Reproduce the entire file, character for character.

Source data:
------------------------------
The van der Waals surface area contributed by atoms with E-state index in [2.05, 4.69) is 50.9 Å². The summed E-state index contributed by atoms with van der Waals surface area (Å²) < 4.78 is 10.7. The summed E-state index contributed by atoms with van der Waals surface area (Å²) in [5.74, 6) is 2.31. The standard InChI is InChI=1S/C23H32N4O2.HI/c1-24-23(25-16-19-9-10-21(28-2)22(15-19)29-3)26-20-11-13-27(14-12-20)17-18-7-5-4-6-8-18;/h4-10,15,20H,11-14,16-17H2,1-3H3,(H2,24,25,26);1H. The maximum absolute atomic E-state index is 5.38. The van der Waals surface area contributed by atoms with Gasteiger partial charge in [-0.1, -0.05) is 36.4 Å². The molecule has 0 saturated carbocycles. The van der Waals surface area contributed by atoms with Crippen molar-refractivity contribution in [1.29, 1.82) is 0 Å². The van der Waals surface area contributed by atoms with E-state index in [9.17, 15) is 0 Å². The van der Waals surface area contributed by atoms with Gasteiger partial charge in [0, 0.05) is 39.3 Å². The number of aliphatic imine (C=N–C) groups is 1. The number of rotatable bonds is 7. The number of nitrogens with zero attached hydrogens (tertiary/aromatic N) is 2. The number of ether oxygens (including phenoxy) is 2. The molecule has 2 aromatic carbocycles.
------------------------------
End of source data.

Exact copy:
The van der Waals surface area contributed by atoms with E-state index in [2.05, 4.69) is 50.9 Å². The summed E-state index contributed by atoms with van der Waals surface area (Å²) < 4.78 is 10.7. The summed E-state index contributed by atoms with van der Waals surface area (Å²) in [5.74, 6) is 2.31. The standard InChI is InChI=1S/C23H32N4O2.HI/c1-24-23(25-16-19-9-10-21(28-2)22(15-19)29-3)26-20-11-13-27(14-12-20)17-18-7-5-4-6-8-18;/h4-10,15,20H,11-14,16-17H2,1-3H3,(H2,24,25,26);1H. The maximum absolute atomic E-state index is 5.38. The van der Waals surface area contributed by atoms with Gasteiger partial charge in [-0.1, -0.05) is 36.4 Å². The molecule has 0 saturated carbocycles. The van der Waals surface area contributed by atoms with Crippen molar-refractivity contribution in [1.29, 1.82) is 0 Å². The van der Waals surface area contributed by atoms with E-state index in [9.17, 15) is 0 Å². The van der Waals surface area contributed by atoms with Gasteiger partial charge in [0, 0.05) is 39.3 Å². The number of aliphatic imine (C=N–C) groups is 1. The number of rotatable bonds is 7. The number of nitrogens with zero attached hydrogens (tertiary/aromatic N) is 2. The number of ether oxygens (including phenoxy) is 2. The molecule has 2 aromatic carbocycles.